Verse > Alexander Pope > Complete Poetical Works
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Alexander Pope (1688–1744).  Complete Poetical Works.  1903.
 
Poems: 1713–17
Epilogue to Mr. Rowe’s Jane Shore
 
        
Designed for Mrs. Oldfield
  
  Nicholas Rowe’s play was acted at Drury Lane in February, 1714. Mrs. Oldfield played the leading part, but Pope’s Epilogue was not used.

PRODIGIOUS this! the Frail-one of our play
From her own sex should mercy find to-day!
You might have held the pretty head aside,
Peep’d in your fans, been serious, thus, and cried,—
‘The play may pass—but that strange creature, Shore,        5
I can’t—indeed now—I so hate a whore!’
Just as a blockhead rubs his thoughtless skull,
And thanks his stars he was not born a fool;
So from a sister sinner you shall hear,
‘How strangely you expose yourself, my dear!        10
But let me die, all raillery apart,
Our sex are still forgiving at their heart;
And, did not wicked custom so contrive,
We ’d be the best good-natured things alive.’
  There are, ’t is true, who tell another tale,        15
That virtuous ladies envy while they rail;
Such rage without betrays the fire within;
In some close corner of the soul they sin;
Still hoarding up, most scandalously nice,
Amidst their virtues a reserve of vice.        20
The godly dame, who fleshly failings damns,
Scolds with her maid, or with her chaplain crams.
Would you enjoy soft nights and solid dinners?
Faith, gallants, board with saints, and bed with sinners.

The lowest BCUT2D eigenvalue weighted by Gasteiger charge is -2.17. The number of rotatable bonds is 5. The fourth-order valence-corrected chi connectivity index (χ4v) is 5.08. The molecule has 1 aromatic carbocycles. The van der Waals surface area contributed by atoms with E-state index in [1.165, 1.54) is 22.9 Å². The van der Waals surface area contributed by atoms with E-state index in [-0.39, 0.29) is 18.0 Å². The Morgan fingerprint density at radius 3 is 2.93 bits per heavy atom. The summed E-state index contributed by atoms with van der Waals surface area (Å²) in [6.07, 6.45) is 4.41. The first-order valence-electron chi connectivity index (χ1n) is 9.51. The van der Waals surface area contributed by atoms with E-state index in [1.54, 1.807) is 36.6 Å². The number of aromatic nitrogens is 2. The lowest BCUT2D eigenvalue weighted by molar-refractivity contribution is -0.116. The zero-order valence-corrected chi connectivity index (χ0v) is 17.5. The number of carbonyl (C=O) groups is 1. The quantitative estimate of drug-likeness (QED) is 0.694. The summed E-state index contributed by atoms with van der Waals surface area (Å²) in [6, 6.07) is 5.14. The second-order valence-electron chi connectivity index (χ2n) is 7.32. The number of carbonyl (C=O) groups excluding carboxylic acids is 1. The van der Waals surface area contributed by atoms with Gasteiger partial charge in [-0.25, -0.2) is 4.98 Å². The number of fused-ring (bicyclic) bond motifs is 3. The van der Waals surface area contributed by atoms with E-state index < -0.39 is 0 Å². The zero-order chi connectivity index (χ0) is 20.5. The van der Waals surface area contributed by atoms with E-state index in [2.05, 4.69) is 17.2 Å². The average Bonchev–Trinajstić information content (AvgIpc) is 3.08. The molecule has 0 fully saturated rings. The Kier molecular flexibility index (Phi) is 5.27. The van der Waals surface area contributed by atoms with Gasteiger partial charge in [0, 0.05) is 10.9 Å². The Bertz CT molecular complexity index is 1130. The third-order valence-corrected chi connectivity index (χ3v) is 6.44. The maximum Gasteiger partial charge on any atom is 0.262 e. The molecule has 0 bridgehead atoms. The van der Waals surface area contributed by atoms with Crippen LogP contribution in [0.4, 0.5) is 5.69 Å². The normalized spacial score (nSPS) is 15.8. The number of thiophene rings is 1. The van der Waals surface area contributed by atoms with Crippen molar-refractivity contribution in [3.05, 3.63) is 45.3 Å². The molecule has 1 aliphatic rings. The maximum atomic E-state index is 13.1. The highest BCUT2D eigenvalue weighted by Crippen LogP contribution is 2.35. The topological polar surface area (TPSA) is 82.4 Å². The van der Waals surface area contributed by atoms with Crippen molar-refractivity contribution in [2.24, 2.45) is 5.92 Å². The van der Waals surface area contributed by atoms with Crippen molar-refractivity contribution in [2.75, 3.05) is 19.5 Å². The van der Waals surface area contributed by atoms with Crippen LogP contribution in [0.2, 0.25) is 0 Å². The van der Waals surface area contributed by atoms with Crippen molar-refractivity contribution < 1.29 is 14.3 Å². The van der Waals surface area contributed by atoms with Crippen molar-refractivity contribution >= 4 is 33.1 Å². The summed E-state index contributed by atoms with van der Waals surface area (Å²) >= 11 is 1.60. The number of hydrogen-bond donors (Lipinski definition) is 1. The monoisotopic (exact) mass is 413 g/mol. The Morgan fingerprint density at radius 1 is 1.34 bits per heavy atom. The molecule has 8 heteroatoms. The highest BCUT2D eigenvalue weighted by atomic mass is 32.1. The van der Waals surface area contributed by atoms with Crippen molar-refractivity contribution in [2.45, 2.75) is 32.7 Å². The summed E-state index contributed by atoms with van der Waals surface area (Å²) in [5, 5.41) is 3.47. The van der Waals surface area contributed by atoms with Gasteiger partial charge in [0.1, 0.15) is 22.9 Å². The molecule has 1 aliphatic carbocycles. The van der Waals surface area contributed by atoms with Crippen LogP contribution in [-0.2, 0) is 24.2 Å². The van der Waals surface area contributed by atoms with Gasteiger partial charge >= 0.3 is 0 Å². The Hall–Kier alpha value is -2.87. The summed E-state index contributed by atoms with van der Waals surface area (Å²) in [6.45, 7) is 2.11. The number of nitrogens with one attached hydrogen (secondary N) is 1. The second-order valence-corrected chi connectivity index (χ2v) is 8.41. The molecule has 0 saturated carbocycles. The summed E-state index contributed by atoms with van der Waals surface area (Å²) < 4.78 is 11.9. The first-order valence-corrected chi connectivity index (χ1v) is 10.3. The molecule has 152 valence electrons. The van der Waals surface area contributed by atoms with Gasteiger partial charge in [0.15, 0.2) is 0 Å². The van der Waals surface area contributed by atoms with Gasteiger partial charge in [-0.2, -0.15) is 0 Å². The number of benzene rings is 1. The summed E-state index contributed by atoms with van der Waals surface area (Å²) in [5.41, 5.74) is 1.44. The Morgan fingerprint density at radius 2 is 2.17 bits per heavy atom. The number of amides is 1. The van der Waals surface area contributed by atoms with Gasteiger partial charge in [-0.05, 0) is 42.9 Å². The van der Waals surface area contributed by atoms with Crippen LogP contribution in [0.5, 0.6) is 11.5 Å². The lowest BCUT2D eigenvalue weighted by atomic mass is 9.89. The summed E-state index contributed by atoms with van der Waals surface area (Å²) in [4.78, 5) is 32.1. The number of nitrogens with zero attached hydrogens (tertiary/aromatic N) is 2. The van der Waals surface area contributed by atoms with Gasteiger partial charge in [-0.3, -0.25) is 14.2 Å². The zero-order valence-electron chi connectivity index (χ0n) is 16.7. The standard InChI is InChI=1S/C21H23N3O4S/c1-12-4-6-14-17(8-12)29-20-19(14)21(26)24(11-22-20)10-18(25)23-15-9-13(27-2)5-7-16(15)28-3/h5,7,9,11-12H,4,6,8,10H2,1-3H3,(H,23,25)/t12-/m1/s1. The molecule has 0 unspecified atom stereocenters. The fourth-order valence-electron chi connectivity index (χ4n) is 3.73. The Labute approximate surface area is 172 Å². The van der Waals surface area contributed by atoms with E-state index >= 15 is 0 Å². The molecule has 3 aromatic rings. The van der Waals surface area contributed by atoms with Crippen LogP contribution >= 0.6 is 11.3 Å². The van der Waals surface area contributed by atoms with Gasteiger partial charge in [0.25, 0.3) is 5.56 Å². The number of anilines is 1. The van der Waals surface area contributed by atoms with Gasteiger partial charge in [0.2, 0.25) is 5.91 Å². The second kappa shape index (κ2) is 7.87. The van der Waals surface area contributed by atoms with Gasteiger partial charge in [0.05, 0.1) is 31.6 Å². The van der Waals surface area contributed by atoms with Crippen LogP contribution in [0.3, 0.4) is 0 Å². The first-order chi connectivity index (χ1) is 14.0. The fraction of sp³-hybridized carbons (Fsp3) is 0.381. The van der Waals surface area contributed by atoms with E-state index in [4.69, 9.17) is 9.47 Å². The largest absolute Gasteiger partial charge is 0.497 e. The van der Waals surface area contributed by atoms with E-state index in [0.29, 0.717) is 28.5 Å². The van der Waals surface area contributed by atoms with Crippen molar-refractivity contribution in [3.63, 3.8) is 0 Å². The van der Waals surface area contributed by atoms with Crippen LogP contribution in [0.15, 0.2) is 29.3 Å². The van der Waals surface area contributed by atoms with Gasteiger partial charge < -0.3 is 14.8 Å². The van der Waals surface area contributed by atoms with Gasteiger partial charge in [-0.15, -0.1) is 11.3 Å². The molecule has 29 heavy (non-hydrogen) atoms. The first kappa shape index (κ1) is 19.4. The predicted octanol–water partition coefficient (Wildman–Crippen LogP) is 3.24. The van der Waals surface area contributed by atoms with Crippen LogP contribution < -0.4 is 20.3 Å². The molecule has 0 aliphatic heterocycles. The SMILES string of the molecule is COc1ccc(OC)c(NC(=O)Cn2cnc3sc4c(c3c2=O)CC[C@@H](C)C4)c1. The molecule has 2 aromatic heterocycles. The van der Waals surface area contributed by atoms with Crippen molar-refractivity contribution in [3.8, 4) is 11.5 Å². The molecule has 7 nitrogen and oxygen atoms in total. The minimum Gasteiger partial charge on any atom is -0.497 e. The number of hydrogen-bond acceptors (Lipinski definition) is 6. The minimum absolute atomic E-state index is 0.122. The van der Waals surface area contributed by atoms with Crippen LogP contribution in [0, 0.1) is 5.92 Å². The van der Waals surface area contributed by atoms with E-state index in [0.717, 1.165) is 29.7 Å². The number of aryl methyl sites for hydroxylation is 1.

Well, if our author in the Wife offends,        25
He has a Husband that will make amends:
He draws him gentle, tender, and forgiving;
And sure such kind good creatures may be living.
In days of old, they pardon’d breach of vows;
Stern Cato’s self was no relentless spouse.        30
Plu—Plutarch, what ’s his name that writes his life,
Tells us, that Cato dearly lov’d his wife:
Yet if a friend, a night or so, should need her,
He ’d recommend her as a special breeder.
To lend a wife, few here would scruple make;        35
But, pray, which of you all would take her back?
Tho’ with the Stoic Chief our stage may ring,
The Stoic Husband was the glorious thing.
The man had courage, was a sage, ’t is true,
And lov’d his country—but what ’s that to you?        40
Those strange examples ne’er were made to fit ye,
But the kind cuckold might instruct the city:
There, many an honest man may copy Cato
Who ne’er saw naked sword, or look’d in Plato.
  If, after all, you think it a disgrace,        45
That Edward’s Miss thus perks it in your face,
To see a piece of failing flesh and blood,
In all the rest so impudently good:
Faith, let the modest matrons of the town
Come here in crowds, and stare the strumpet down.        50
 
 
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